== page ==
The spraying system is protected from corrosion by a housing formed by a first tubular jacket 1 surrounding the gas and water supply pipes 3,4 at some distance and connected to the spray body 5 at only two places 15,16. The spray body 5 is surrounded by a second jacket 2 which in view of assembly requirements consists of two interconnected semicylindrical shells 17,18, the dividing plane of which is normal to the paper. Disposed between the outer wall of the spray body 5 and the inner wall of the second jacket 2 is an annular slot 19. The shell 17 is connected to the first jacket 1, e.g., by welding. A head 20 with an interposed 0-shaped ring 9 sealing the slot 19 is screwed on the upper end of the shells 17,18.
The cold transport from the spraying system to the jackets 1,2 can only take place via the places of contact 15,16 and the 0-shaped ring insulating by itself.
The embodiment shown in FIG. 2 differs from the embodiment shown in FIG. 1 by the replacement of the head 20 by a diffusor-shaped guide ring 7 and the O-shaped ring 9 by a porous sintered metal ring 9'. Via this porous ring 9' a gas stream (see arrows B) surrounding the spray head 6,8 can be generated from the slot 19, which gas stream passes along the guide ring 7 and prevents erosion of the spray head 6,8 by the solids contained in the flue gas stream R (see FIG. 1). The protective gas B (shown in FIG. 2) can be supplied via channel 30 defined by the jacket 1, along the pipes 3,4, then pass through the slot (shown as slot 19 in FIG. 1) to exit through the porous ring 9' shown in FIG. 2. The protective gas B may be a heated gas and supplied through heater 35 and appropriate piping (not shown) into channel 30.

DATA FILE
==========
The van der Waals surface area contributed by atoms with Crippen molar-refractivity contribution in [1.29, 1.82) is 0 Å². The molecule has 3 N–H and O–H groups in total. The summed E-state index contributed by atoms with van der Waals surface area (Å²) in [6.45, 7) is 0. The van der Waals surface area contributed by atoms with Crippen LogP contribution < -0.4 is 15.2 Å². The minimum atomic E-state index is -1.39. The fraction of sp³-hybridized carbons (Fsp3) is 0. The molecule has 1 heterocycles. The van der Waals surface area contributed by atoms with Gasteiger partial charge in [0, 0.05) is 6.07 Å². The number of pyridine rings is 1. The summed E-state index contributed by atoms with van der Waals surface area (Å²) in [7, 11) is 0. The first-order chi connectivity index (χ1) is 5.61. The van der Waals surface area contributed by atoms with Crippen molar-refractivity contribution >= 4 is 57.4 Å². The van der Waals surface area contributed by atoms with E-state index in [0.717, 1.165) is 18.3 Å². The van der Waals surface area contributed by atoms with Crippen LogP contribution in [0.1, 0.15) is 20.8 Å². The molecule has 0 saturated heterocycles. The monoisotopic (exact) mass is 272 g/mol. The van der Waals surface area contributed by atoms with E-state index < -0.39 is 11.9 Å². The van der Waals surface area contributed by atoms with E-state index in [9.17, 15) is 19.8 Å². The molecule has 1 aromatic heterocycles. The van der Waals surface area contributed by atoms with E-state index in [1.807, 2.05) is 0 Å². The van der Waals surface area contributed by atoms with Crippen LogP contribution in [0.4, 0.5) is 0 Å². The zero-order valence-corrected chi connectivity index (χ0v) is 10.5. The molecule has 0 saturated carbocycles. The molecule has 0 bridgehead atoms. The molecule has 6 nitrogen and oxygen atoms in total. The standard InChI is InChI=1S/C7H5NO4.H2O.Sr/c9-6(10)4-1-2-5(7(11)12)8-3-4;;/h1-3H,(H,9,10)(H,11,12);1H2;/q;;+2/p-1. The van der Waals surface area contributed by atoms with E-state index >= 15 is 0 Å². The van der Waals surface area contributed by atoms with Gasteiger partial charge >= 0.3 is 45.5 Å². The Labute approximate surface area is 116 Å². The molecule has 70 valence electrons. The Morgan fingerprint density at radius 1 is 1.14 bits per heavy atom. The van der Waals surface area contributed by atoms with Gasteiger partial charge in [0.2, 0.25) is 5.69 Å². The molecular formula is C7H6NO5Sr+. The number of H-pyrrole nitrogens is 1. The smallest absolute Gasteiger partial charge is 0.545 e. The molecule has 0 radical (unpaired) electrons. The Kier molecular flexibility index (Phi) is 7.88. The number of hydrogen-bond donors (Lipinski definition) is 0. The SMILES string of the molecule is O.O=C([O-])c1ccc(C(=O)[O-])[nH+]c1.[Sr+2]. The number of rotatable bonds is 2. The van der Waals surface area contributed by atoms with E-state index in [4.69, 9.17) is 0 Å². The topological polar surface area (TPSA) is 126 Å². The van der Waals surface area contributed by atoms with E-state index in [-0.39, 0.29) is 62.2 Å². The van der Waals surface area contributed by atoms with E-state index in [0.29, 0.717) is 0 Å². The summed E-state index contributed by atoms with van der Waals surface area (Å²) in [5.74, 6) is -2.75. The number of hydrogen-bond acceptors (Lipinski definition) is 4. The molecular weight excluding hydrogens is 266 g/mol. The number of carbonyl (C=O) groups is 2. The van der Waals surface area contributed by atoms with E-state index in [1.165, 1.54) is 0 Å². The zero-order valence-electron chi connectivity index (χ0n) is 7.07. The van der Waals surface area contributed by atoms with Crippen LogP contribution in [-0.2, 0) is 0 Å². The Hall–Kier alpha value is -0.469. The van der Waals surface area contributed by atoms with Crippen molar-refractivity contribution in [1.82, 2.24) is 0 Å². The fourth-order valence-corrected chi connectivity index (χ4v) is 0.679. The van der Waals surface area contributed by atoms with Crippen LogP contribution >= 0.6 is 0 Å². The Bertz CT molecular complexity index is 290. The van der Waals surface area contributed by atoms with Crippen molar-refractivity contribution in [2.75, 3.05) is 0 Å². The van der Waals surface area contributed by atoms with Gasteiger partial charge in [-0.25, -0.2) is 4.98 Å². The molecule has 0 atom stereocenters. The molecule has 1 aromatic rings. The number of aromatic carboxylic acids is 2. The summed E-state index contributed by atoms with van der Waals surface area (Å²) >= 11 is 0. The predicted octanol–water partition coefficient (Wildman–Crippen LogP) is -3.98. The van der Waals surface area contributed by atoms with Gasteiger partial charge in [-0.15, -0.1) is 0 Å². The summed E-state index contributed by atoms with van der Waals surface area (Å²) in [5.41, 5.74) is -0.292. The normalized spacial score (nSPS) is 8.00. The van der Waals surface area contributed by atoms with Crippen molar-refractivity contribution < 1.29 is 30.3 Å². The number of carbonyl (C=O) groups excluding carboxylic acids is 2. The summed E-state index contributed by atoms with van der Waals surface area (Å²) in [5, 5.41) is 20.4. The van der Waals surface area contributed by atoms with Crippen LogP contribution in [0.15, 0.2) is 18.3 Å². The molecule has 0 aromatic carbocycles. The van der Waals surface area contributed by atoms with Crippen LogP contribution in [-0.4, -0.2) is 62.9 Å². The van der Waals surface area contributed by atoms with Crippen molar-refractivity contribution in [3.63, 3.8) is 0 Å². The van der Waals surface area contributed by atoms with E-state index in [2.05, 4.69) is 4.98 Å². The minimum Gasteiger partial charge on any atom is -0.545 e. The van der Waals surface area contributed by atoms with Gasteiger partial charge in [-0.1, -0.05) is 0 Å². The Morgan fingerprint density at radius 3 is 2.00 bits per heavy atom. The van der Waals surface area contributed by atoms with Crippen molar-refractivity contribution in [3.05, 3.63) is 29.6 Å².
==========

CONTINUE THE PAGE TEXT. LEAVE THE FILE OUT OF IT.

|Cited Patent||Filing date||Publication date||Applicant||Title|
|US1530510 *||May 23, 1923||Mar 24, 1925||Albert W Morse||Liquid-fuel burner|
|US3245622 *||Dec 13, 1963||Apr 12, 1966||Texaco Inc||Steam-water spray nozzle|
|US3610536 *||Jun 16, 1970||Oct 5, 1971||Bethlehem Steel Corp||Combination gas/oil burner|
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|US4070424 *||Sep 21, 1976||Jan 24, 1978||Uop Inc.||Method and apparatus for conditioning flue gas with a mist of H2 SO4|
|US4083932 *||Jan 18, 1977||Apr 11, 1978||Ppg Industries, Inc.||Method and apparatus for treating gases|
|US4960244 *||May 8, 1989||Oct 2, 1990||Schering Corporation||Atomizing nozzle assembly|
|Citing Patent||Filing date||Publication date||Applicant||Title|
|US7575182 *||May 18, 2006||Aug 18, 2009||R.P. Scherer Technologies, Inc.||Nozzle structure|
|US20070266591 *||May 18, 2006||Nov 22, 2007||R.P. Scherer Technologies, Inc.||Nozzle structure|
|U.S. Classification||239/135, 261/115, 239/397.5, 239/290, 239/419.3|
|International Classification||B01D47/06, F23J15/04|
|May 18, 1990||AS||Assignment|
Owner name: SEAC INTERNATIONAL B.V., NETHERLANDS
Free format text: ASSIGNMENT OF ASSIGNORS INTEREST.;ASSIGNOR:VERDUYN, HENDRIK A.;REEL/FRAME:005300/0856
Effective date: 19900321
|Nov 6, 1995||FPAY||Fee payment|
Year of fee payment: 4
|Dec 14, 1999||REMI||Maintenance fee reminder mailed|
|May 21, 2000||LAPS||Lapse for failure to pay maintenance fees|
|Aug 1, 2000||FP||Expired due to failure to pay maintenance fee|
Effective date: 20000519